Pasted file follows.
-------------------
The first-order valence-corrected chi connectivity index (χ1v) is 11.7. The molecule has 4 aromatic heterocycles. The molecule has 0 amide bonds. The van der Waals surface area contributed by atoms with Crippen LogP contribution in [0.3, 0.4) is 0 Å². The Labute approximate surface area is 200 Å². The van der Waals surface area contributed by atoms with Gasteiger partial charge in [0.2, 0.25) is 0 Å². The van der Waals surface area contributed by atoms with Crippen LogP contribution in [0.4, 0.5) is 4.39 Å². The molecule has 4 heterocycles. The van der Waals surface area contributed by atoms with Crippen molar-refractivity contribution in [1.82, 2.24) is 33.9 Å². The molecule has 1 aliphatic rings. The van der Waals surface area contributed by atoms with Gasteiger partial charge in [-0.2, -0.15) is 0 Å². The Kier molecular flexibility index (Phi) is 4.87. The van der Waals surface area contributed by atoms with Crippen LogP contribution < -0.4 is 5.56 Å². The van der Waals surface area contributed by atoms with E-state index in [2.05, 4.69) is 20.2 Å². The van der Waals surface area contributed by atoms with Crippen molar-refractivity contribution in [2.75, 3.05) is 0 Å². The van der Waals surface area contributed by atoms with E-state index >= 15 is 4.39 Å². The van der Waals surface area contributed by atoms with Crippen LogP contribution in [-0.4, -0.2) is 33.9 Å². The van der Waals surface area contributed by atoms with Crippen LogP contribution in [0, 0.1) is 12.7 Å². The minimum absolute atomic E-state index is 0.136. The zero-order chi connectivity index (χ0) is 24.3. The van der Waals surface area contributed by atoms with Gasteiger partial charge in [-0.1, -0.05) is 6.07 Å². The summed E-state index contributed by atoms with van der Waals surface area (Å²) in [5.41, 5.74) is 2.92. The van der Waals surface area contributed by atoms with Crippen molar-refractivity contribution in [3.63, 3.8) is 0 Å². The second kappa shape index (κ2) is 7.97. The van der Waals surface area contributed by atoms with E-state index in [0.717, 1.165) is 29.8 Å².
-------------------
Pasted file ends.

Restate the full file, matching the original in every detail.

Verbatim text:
The first-order valence-corrected chi connectivity index (χ1v) is 11.7. The molecule has 4 aromatic heterocycles. The molecule has 0 amide bonds. The van der Waals surface area contributed by atoms with Crippen LogP contribution in [0.3, 0.4) is 0 Å². The Labute approximate surface area is 200 Å². The van der Waals surface area contributed by atoms with Gasteiger partial charge in [0.2, 0.25) is 0 Å². The van der Waals surface area contributed by atoms with Crippen LogP contribution in [0.4, 0.5) is 4.39 Å². The molecule has 4 heterocycles. The van der Waals surface area contributed by atoms with Crippen molar-refractivity contribution in [1.82, 2.24) is 33.9 Å². The molecule has 1 aliphatic rings. The van der Waals surface area contributed by atoms with Gasteiger partial charge in [-0.2, -0.15) is 0 Å². The Kier molecular flexibility index (Phi) is 4.87. The van der Waals surface area contributed by atoms with Crippen LogP contribution < -0.4 is 5.56 Å². The van der Waals surface area contributed by atoms with E-state index in [2.05, 4.69) is 20.2 Å². The van der Waals surface area contributed by atoms with Crippen molar-refractivity contribution in [2.75, 3.05) is 0 Å². The van der Waals surface area contributed by atoms with E-state index >= 15 is 4.39 Å². The van der Waals surface area contributed by atoms with Crippen LogP contribution in [-0.4, -0.2) is 33.9 Å². The van der Waals surface area contributed by atoms with Crippen LogP contribution in [0, 0.1) is 12.7 Å². The minimum absolute atomic E-state index is 0.136. The zero-order chi connectivity index (χ0) is 24.3. The van der Waals surface area contributed by atoms with Gasteiger partial charge in [-0.1, -0.05) is 6.07 Å². The summed E-state index contributed by atoms with van der Waals surface area (Å²) in [5.41, 5.74) is 2.92. The van der Waals surface area contributed by atoms with Crippen molar-refractivity contribution in [3.63, 3.8) is 0 Å². The second kappa shape index (κ2) is 7.97. The van der Waals surface area contributed by atoms with E-state index in [0.717, 1.165) is 29.8 Å².